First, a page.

"I went to the Storm Water Workshop Monday evening with an open mind. After Marcella's [Navarrete] presentation I decided to support the mayor's proposal for the 2 year suspension.  The third slide shows the status of the open space acquisitions. It's the slide that convinced me not to oppose the 2 year suspension.  This is a good way to show the community that we want what's best for the city and not ourselves.


Here is the presentation from last night's meeting:

Charlie got the assurances that he was looking for and now so have I. I will vote for the Mayor's proposal tomorrow at OSAB.

Kudos to Mayor Leeser for an inclusive leadership style.

Monday, November 10, 2014

Celebration of Our Mountains, Special Desert Program, 7:00-9am, Saturday, November 15

by Rick LoBello

One of El Paso’s best kept secrets has been in the works and evolving completely on its own for thousands of years. Not long after the last ice age during the Pleistocene, the climate changed dramatically in this part of North America and the ensuing aridity made way for a desert landscape. Today, biologists call this unique eco-region the Chihuahuan Desert, an area of North America covering the surface of our planet for nearly 400,000 square miles. You and your family and friends can discover it and learn more about this important part of our natural heritage by joining me on a two hour short trip to Franklin Mountains State Park. I will lead a car caravan to the park on Saturday morning, November 15 at 7:00am. The group is limited to 20 people and there is a $2 entry fee to enter the park payable at the entrance station. To reserve your spot call or text 915-217-4233 or send an email to The group will meet at Starbucks, 5550 N. Desert Blvd in west El Paso at 7am and car caravan to Tom May’s Park in northwest El Paso. For a map and more details visit the Celebration of Our Mountains web link by clicking here.

This very easy walking morning discovery will include three major stops in the park at the parking area of the West Cottonwood trailhead, the new bird blind and at the end of the loop road. Participants will receive checklists to some of the more common plants and animals of the area plus a list of Chihuahuan Desert animals that live at the El Paso Zoo.

At the El Paso Zoo where I work you can see many species of animals native to the Chihuahuan Desert. The Zoo is uniquely divided into three major geographic areas, Asia, Africa and the Americas. To find species from our desert be sure to spend time in the Americas area. Some of these species are extremely rare including the critically endangered black-footed ferret that lives in the El Paso Water Utilities Discovery Education Center near the Zoo entrance and the Mexican wolf. Although these species no longer live in the immediate El Paso area, the Mexican wolf is being restored to the Gila Wilderness area of western New Mexico and Arizona about 3 hours to the west. To the south a similar reintroduction effort is underway to restore the black-footed ferret to the prairie dog towns of the Janos grasslands region of northern Chihuahua, Mexico.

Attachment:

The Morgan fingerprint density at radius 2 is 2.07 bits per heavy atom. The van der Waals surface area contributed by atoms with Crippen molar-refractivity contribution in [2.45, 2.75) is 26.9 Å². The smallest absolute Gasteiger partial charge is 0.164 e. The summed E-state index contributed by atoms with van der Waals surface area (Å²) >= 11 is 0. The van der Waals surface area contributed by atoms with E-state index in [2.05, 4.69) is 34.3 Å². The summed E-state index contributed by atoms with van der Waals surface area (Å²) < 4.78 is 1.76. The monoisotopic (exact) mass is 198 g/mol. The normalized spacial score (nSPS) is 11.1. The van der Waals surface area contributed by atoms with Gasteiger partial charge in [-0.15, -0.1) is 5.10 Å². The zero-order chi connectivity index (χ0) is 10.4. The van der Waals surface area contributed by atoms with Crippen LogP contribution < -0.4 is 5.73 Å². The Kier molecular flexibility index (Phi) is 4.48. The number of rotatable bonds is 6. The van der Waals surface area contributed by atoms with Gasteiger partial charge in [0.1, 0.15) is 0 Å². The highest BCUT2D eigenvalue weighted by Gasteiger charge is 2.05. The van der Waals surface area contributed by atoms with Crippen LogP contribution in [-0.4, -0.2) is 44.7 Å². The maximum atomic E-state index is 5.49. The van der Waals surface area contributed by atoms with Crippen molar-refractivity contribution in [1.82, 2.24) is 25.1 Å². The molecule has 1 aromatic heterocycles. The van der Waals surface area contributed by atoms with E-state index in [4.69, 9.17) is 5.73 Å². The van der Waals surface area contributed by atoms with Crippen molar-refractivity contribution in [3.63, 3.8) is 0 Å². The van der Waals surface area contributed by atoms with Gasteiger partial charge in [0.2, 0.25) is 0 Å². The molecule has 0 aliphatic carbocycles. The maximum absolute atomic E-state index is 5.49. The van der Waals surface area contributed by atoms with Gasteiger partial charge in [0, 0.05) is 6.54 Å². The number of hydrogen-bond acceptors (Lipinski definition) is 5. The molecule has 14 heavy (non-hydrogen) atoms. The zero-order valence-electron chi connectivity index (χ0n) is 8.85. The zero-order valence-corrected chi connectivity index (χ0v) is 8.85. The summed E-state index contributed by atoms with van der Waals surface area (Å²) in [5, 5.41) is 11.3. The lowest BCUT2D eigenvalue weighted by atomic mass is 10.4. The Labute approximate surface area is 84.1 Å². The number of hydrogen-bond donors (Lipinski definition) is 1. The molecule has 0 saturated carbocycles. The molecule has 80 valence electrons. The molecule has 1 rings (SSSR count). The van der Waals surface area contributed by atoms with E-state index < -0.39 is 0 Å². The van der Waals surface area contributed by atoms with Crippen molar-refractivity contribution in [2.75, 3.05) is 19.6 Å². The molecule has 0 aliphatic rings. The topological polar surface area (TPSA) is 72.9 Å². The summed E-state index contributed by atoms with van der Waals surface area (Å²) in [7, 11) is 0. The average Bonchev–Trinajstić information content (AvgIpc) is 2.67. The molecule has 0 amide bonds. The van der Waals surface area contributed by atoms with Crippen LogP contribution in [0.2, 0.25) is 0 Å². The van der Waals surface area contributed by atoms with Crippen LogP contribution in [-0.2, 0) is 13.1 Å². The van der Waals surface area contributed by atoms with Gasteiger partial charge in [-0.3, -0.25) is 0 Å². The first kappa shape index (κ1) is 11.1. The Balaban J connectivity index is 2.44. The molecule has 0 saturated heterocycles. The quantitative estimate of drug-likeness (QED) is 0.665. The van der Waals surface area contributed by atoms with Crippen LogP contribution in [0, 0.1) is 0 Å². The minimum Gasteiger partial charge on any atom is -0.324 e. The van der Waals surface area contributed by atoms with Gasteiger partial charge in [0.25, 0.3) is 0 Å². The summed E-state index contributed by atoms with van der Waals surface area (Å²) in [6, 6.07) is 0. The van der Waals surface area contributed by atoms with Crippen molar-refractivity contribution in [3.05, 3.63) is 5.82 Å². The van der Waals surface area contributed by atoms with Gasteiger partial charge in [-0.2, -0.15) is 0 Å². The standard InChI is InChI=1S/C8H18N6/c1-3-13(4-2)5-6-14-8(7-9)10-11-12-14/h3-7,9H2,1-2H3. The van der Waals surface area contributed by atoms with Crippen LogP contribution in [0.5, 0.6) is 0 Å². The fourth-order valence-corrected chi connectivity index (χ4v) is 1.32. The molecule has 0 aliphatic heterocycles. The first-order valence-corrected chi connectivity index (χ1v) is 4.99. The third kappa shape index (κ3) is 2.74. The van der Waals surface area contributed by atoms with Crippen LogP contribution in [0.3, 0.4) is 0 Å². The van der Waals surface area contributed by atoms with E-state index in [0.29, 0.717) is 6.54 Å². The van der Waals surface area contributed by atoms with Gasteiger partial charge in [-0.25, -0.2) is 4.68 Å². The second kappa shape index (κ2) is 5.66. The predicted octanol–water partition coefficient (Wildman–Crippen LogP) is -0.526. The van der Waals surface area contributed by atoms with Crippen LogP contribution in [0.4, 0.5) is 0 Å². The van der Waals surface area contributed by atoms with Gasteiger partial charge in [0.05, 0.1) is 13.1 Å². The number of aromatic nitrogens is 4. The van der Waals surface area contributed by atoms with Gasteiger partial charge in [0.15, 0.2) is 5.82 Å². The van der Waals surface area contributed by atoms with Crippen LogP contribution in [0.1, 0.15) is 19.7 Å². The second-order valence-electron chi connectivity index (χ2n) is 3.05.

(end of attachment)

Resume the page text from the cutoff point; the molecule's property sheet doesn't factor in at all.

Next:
Closer to home some of our Chihuahuan Desert species at the Zoo are found in the wilder areas in and around our city including the Western Harris Hawk, Western Cattle Egret, Swainson’s Hawk and the Common Barn Owl.

Our collared peccaries, also called javelinas, live in the area, but are very rare. This pig-like mammal is relatively new to the Franklin Mountains and may be expanding its range from southern New Mexico and parts of West Texas.

Another large mammal can be seen on the road to the Guadalupe Mountains after you pass Hueco Tanks State Park and head towards Carlsbad Caverns. Along the way watch for Mexican pronghorn, a very similar subspecies to the endangered peninsular pronghorns we have living in the Americas Lands Exhibit.

In the Reptile House you can see several species of reptiles and amphibians from the Chihuahuan Desert including a diamond-backed rattlesnake, grey-banded kingsnake, Mexican milksnake, barred tiger salamander, and Woodhouse’s toad.

A stones throw away from the Reptile House the America’s Aviary is also a great place to see some of our Chihuahuan Desert birds. As you walk through the aviary watch for the Roadrunner, Northern Mockingbird, Mourning Dove, and Blue-winged Teal.

I hope to see many of you this Saturday. Dress for the cooler November temperatures and bring plenty of questions.

Golden Eagle at Franklin Mountains State Park.   Visit the El Paso Zoo to learn more about animals that live in our mountains.